Dividend Stripping

Dividend Stripping

Dividend stripping is a strategy that investors use to minimize their tax liability on mutual fund investments. It involves buying shares of a mutual fund just before the fund distributes dividends to its shareholders and selling the shares shortly after the dividend distribution. The idea behind dividend stripping is to receive the dividend payout while minimizing the tax liability that comes with it.

When a mutual fund distributes dividends to its shareholders, the payout is taxed as income. By buying shares just before the dividend distribution and selling them shortly after, investors can receive the dividend payout while reducing the amount of time they hold the shares, thereby lowering the amount of tax they have to pay. However, the government has taken measures to discourage this practice by levying a dividend distribution tax on short-term capital gains made by investors who use dividend stripping.

It’s important to note that dividend stripping is a legal but controversial tax planning strategy. It’s often used by high net worth individuals who are looking to minimize their tax liability on mutual fund investments. While it can be an effective way to lower taxes, it’s important for investors to understand the potential risks and drawbacks of this strategy. It’s also important to consult with a financial advisor or tax professional before using dividend stripping to ensure that it’s the right strategy for your individual financial situation.

Dividend stripping involves buying a security like a stock or a share or a unit of a mutual fund, which is likely to declare a dividend in the short run. When the dividend is received, the investor sells the share which will have automatically fallen in price post dividend. As a result he incurs a short-term capital loss which is available for set-off against capital gains – both short-term and long-term – as the law stands at present. The dividend itself may be exempt from tax as most dividends declared by listed companies and mutual funds are exempt under the law as it stands at present.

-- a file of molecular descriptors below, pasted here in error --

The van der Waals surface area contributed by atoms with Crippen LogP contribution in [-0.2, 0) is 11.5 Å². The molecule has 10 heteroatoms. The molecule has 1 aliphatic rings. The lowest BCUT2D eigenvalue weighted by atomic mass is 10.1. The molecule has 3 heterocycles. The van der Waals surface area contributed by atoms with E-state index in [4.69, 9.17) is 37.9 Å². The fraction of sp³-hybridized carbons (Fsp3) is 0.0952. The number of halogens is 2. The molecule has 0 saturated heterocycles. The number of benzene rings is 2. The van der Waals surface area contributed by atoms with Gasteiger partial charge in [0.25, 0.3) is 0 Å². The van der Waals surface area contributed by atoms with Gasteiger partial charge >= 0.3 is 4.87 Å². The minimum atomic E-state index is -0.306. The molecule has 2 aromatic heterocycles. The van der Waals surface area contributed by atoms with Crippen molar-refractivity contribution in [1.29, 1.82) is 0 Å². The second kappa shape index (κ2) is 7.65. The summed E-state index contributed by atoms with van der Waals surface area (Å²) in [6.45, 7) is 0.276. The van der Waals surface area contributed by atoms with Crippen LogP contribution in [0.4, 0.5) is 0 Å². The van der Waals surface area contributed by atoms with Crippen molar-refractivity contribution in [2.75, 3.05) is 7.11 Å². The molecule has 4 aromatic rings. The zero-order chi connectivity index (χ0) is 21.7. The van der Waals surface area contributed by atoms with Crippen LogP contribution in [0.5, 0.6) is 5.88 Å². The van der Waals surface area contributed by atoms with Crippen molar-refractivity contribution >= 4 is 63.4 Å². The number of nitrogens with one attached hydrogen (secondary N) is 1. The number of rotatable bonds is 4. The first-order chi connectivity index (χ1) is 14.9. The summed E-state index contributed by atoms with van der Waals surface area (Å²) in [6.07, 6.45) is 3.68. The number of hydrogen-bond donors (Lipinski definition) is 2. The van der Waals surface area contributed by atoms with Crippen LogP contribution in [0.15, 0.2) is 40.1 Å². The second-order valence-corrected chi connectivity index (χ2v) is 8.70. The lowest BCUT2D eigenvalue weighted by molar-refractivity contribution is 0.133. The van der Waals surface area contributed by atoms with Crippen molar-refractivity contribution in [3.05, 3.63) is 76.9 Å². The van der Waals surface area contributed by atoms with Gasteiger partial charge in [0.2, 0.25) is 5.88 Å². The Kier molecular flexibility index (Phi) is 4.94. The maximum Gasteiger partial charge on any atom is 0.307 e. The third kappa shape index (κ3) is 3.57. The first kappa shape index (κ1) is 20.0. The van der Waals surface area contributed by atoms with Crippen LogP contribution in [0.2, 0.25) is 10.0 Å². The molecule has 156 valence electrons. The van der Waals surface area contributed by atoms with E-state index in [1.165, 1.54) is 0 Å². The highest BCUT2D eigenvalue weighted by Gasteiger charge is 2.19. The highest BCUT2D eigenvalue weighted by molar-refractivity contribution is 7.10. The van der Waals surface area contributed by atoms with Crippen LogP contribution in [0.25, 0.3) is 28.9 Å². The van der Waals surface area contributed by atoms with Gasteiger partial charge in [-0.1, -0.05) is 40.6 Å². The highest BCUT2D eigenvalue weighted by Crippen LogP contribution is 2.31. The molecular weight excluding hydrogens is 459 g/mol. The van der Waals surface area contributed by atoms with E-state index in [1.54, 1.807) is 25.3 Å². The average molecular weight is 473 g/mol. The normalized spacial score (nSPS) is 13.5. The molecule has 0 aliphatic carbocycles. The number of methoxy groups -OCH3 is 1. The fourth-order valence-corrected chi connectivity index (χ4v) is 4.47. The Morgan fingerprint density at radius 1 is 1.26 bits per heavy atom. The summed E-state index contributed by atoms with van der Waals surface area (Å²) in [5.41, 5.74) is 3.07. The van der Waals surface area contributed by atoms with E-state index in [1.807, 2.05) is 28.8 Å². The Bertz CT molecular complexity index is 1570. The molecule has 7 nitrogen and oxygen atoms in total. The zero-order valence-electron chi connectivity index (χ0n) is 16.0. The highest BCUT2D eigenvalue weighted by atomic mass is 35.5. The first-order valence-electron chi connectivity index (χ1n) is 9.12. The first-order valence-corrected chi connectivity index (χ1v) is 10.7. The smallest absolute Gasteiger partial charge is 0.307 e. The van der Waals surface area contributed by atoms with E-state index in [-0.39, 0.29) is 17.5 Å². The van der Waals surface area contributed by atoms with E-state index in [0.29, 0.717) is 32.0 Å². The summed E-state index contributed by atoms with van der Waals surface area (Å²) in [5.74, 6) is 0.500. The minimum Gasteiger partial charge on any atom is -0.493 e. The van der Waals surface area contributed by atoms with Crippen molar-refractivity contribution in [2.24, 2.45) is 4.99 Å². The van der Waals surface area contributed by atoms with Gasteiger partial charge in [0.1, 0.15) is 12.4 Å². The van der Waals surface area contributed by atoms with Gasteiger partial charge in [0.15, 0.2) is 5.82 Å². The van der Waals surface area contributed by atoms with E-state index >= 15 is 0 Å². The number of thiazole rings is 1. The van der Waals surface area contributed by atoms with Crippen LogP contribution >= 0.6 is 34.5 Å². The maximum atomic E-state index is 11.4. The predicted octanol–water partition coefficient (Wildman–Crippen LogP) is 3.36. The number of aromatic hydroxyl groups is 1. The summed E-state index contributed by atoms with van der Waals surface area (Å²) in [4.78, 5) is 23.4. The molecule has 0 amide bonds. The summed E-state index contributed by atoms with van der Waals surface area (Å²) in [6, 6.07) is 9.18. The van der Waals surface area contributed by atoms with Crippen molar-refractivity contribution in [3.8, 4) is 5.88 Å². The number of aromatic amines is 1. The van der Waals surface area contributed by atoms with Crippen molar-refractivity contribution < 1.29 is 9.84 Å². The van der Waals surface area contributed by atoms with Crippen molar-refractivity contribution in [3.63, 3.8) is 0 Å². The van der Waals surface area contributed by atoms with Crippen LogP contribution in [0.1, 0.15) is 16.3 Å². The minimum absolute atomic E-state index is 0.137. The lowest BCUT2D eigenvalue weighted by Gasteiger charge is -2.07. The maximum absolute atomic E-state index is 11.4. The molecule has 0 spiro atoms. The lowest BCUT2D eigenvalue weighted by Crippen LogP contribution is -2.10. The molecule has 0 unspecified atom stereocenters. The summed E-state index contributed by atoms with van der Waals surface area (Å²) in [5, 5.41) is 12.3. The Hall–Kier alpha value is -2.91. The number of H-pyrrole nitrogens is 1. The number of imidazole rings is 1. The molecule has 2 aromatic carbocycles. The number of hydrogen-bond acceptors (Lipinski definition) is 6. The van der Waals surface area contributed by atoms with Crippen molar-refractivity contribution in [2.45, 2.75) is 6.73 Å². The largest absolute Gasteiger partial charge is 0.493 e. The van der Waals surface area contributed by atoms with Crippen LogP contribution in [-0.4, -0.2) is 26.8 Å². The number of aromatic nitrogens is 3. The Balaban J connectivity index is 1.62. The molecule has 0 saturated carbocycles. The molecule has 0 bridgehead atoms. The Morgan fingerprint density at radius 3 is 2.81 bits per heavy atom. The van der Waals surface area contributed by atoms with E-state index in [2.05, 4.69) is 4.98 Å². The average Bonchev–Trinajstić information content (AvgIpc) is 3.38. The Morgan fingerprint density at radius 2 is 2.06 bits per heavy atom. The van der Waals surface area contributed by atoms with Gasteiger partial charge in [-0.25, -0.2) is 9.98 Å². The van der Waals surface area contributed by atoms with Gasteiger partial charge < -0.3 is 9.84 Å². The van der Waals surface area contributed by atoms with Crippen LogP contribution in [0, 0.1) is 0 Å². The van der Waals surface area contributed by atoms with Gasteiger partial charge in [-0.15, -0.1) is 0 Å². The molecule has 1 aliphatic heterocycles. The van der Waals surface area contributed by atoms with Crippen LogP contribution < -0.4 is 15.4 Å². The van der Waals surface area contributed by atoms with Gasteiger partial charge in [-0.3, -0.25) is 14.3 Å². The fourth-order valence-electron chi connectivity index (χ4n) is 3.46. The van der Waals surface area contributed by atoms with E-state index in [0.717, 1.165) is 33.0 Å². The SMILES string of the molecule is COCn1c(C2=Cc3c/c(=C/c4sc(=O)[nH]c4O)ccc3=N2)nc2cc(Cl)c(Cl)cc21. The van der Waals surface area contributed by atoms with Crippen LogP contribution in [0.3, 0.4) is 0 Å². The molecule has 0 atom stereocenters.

As an example, Mr. X buys a share at Rs 105, and that the company declares a dividend of Rs 3 (for which dividend is exempt) and the share price, post dividend, falls to Rs 102 per share. Mr. X (the assessee) achieves two benefits.

  • Firstly, he receives the tax-free dividend of Rs 3
  • Secondly, he has short-term capital loss of Rs 3, which can be set-off against other capital gains.

But the above route of tax avoidance is now plugged with effect from assessment year 2002-03 by virtue of the insertion of sub-section (7) in section 94 of the Income-tax Act, 1961 (“the Act”). Section 94 generally deals with the avoidance of tax by certain transactions in securities. The new sub-section (7), which was inserted by the Finance Act, 2001 with effect from assessment year 2002-03, states that where.

  • Any person buys or acquires any securities or unit within a period of three months prior to the record date
  • Such person sells or transfers such securities or unit within a period of three months after such date
  • The dividend or income on such securities or unit received or receivable by such person is exempt, then, the loss, if any, arising to him on account of such purchase and sale of securities or unit, to the extent such loss does not exceed the amount of dividend or income received or receivable on such securities or unit, shall be ignored for the purposes of computing his income chargeable to tax.

In order to attract the provisions of sub-section (7) of section 94, all three conditions listed above are required to be satisfied. Even if one of its said conditions is not satisfied, the provisions of section 94(7) cannot be resorted to by the Department.


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